Sunday, September 11, 2016

Hillary Clinton Promoting Love, Kindness, Truth. The Media? Not So Much



Remember the GOP ads against the ACA? They couldn't find real disaster stories so they used actors and fiction. The lie was quickly unveiled. Then they used a real woman, but she lied, which was easily proven. It's par for the course for GOP ads. But not for the Hillary Clinton campaign. They don't have to use actors and screenwriters to make up fiction. They can draw from the truth, as they have in the above ad. You can't make that stuff up.

There's nothing of the compassion Hillary Clinton has shown for that cancer patient in a recent New York Times article Where Has Hillary Clinton Been? Ask The Ultrarich. It alleges that she's more comfortable among wealthy people than the ordinary Joe, and opens herself up to them more. Where Trump spends his time giving rallies and talking to the press, Clinton is keeping her distance but making herself omni-available to "some of the country’s most moneyed enclaves [who] are willing to spend hundreds of thousands of dollars to see her. In the last two weeks of August, Mrs. Clinton raked in roughly $50 million at 22 fund-raising events, averaging around $150,000 an hour, according to a New York Times tally."

The article drips with innuendo so explicit it verges on the overt; Clinton doesn't care about "ordinary" people. In this political climate, when populists are more driven by viciousness than a genuine desire for a better life, the title and matching piece are to people who oppose Hillary Clinton as a red rag is to an angry bull that's been harpooned one too many times by a picador with a huge arsenal and a taste for torturing animals. It's Trump's modus operandi.
   
The piece mentions in passing that Hillary Clinton is also focused on raising money from small donors but it's like a shard of dull glass among a bowl of glittering diamonds.

Populism has become a dangerous tool this election. On the ultra left, Bernie Sanders. On the other side, Donald Trump. Four things these two branches of populists share is that they've tried to raise themselves up by destroying Hillary Clinton; they've failed; they've hurt themselves in the process; and they've eroded America's chance to preserve democracy, protect and build on Obama's legacy of improving life for all. Putting the imminent and long term future of America at huge risk.

The common idea is that this brand of populism is driven by honest frustration with the system, and with the politicians who have allowed it to develop and that the purpose is to forge a better life.
If that were the truth, Bernie Sanders and supporters wouldn't have tried to succeed by destroying Hillary Clinton using unsubstantiated, highly provocative accusations as weapons of truth. Donald Trump's supporters wouldn't be turning a blind eye to his unethical business practices, his failures, overt racism, misogyny and megalomania and the fact that he is supported by white nationalist groups, the KKK and by Vladimir Putin and Kim Yong-un of North Korea. Not to mention his sexual attraction to his daughter.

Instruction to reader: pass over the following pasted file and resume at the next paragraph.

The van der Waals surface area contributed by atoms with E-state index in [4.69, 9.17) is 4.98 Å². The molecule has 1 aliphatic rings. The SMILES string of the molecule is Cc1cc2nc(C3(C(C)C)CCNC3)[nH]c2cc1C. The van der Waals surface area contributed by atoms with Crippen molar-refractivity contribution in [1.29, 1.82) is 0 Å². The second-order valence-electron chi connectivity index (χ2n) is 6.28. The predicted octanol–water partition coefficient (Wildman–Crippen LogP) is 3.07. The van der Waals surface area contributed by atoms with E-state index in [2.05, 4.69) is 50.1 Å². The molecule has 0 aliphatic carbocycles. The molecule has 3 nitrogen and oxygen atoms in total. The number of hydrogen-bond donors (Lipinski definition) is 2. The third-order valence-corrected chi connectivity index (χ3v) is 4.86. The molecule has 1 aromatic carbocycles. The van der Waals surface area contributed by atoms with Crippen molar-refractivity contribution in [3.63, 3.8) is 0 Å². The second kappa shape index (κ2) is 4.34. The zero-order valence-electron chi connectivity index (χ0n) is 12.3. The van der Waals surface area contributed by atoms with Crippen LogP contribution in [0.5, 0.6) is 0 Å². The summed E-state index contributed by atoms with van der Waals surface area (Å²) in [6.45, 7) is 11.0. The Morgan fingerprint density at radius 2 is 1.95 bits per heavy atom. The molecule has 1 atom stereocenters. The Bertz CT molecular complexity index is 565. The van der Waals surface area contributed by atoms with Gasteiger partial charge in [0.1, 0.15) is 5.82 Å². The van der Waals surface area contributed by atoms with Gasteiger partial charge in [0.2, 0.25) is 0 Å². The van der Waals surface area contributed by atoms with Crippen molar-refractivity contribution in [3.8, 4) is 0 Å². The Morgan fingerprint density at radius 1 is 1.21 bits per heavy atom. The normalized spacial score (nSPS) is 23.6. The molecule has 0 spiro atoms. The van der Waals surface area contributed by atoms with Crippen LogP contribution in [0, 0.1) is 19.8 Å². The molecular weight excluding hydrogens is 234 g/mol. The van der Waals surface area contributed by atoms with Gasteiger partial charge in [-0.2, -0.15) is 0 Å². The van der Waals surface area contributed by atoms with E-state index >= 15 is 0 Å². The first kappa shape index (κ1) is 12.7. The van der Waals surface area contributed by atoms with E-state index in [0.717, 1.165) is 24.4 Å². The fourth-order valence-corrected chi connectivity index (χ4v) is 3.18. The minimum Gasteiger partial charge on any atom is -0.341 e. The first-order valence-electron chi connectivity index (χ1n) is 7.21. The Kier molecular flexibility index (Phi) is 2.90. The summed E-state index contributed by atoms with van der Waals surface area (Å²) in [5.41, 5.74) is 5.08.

Frustration plays a part, but I think the core driving factor of populists on both sides is a vengeful, mean-spirited desire to hurt somebody. Any weapon will do, any lie that can be spread around like a toxic virus. It's reminiscent of Roman days when people would watch Christians being torn apart lions and enjoy the sport.

In such a climate, when so much is at stake, the NYT article is irresponsible journalism. Particularly since Hillary Clinton is the candidate who has a history throughout her life so far like no other previous presidential candidate, of working for minorities, women, children and  equality. And who is reaching out to small donors. As it happens, according to Politico, in July 2016 the Clinton campaign raised $58.5 million, 58% of which was from donations under $200. So half the article should have been about those donations, right? Wrong. And it has nothing to do with the truth about Hillary Clinton. Does it have anything to do with what attracts readers—or what the NYT editors believe readers want? If it is, it proves rather unequivocally that the bias rests with them. Caught by thine own springe.

The Clinton ad is a lot more moving than the NYT's piece. And a whole lot more truthful. If you don't trust it because it's an ad, here's the story of another cancer patient who reached out to her, James Grissom, whose Facebook post has had 158k likes and over 66k shares.

I think about what it would be like if Hillary Clinton didn't win. The day after the election is called and reality hits home. All the so-called liberal journalists, editors, media outlets, TV anchors and hosts; what will be they be thinking, and doing? Staring at the TV in shock. How did it happen? Those of us who rely on the media for information will be the same, if we've bought their crap and haven't used our own discrimination. 

And it will be too late for regret. We'll all be plunged into chaos. 

Seasoned journalist Steve Majerus-Collins wrote a prescient account of what it would be like; a small gem of a book worth reading, a satire that chills you to the bone. Trump: An American Presidency. It's only 99c and it's worth its weight in gold. Trump for President? I hope not. For the sake of America. For the sake of the world.